No EU money for gov’ts who undermine EU values, say MEPs

EU money should be withheld from governments who ‘flagrantly’ undermine EU values, the European Parliament said Thursday, as MEPs condemned Poland for undermining the primacy of EU law. In a resolution, the Parliament in plenary said Poland’s Constitutional Tribunal is ‘illegitimate’ and unfit to interpret Poland’s constitution. They called on the EU Council and Commission to ‘urgently protect the people of Poland and the Union’. Poland had sparked controversy when the Polish Constitutional Tribunal stated that Poland’s Constitution has primacy over EU law.

Following a heated plenary debate Tuesday with the Polish prime minister and Commission president Ursula von der Leyen, MEPs “deeply deplored” the decision of 7 October “as an attack on the European community of values and laws as a whole”, and said that the Tribunal has been transformed “into a tool for legalising the illegal activities of the authorities”. MEPs commended tens of thousands of peaceful protesters in Poland who have taken to the streets to protest the Tribunal’s decision, and their desire for a strong democratic Poland at the heart of the European project. MEPs reiterated their support for Polish judges who still apply the primacy of EU law and refer cases to the European Court of Justice despite the risk to their careers.

In their resolution, MEPs stressed that, according to Poland’s constitution, the EU Treaties, are directly applicable in its legal order, and have precedence in the event of a conflict with domestic law. They accused the Polish prime minister of “further misusing the judiciary as a tool to achieve his political agenda” and say that Poland remains voluntarily bound by the Treaties and the case law of the EU Court.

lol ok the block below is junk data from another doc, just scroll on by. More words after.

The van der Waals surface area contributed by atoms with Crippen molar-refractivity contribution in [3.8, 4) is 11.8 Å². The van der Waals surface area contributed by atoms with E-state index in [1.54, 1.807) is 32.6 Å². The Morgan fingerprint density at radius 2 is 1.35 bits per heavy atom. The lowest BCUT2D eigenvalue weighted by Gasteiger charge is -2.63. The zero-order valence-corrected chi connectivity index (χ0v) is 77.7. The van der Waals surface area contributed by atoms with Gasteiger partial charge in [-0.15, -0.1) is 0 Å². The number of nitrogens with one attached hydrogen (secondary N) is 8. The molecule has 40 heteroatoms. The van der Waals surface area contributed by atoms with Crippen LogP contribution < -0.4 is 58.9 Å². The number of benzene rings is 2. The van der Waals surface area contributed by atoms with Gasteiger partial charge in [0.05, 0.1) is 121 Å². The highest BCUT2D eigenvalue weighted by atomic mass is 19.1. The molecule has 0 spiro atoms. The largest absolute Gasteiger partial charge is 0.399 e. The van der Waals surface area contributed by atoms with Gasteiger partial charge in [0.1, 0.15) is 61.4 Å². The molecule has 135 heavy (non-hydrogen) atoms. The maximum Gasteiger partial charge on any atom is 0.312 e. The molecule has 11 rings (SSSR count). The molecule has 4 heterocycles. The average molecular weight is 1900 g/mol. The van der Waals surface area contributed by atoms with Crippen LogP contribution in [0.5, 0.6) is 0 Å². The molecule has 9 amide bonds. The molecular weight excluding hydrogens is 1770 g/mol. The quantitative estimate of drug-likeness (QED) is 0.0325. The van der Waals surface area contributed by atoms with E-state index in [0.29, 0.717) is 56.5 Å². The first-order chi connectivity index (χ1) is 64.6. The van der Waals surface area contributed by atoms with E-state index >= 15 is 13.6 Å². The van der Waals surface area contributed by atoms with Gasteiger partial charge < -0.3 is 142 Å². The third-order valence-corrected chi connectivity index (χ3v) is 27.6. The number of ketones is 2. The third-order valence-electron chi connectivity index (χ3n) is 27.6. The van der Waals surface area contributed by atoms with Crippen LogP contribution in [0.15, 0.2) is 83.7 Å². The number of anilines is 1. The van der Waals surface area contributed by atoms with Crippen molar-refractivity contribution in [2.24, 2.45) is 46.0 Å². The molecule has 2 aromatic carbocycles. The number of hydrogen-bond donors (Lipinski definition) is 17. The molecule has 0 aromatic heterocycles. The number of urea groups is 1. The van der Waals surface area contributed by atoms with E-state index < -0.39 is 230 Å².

Parliament is now demanding that no EU taxpayers’ money be given to governments that “flagrantly, purposefully and systematically” undermine European values, calling on the Commission and the Council to act, such as launching infringement procedures and requesting interim measures by the EU Court of Justice, triggering the Rule of Law Conditionality Regulation, and interrupting or suspending payments, given the risk of “serious deficiencies in control systems”.

MEPs stress that these actions are not intended to punish the people of Poland, but to restore the rule of law in the light of its continued deterioration, and call on the Commission to find mechanisms that would allow for funding to reach its direct beneficiaries. According to a number of polls conducted in Poland in September and October 2021, only 5% of respondents said they would like Poland to leave the EU. As many as 90% positively assessed Poland’s membership of the EU, and 95% thought that EU support had a positive impact on the development of their city or region, higher than the EU average.

Source: EUbusiness


Author: Tuula Pohjola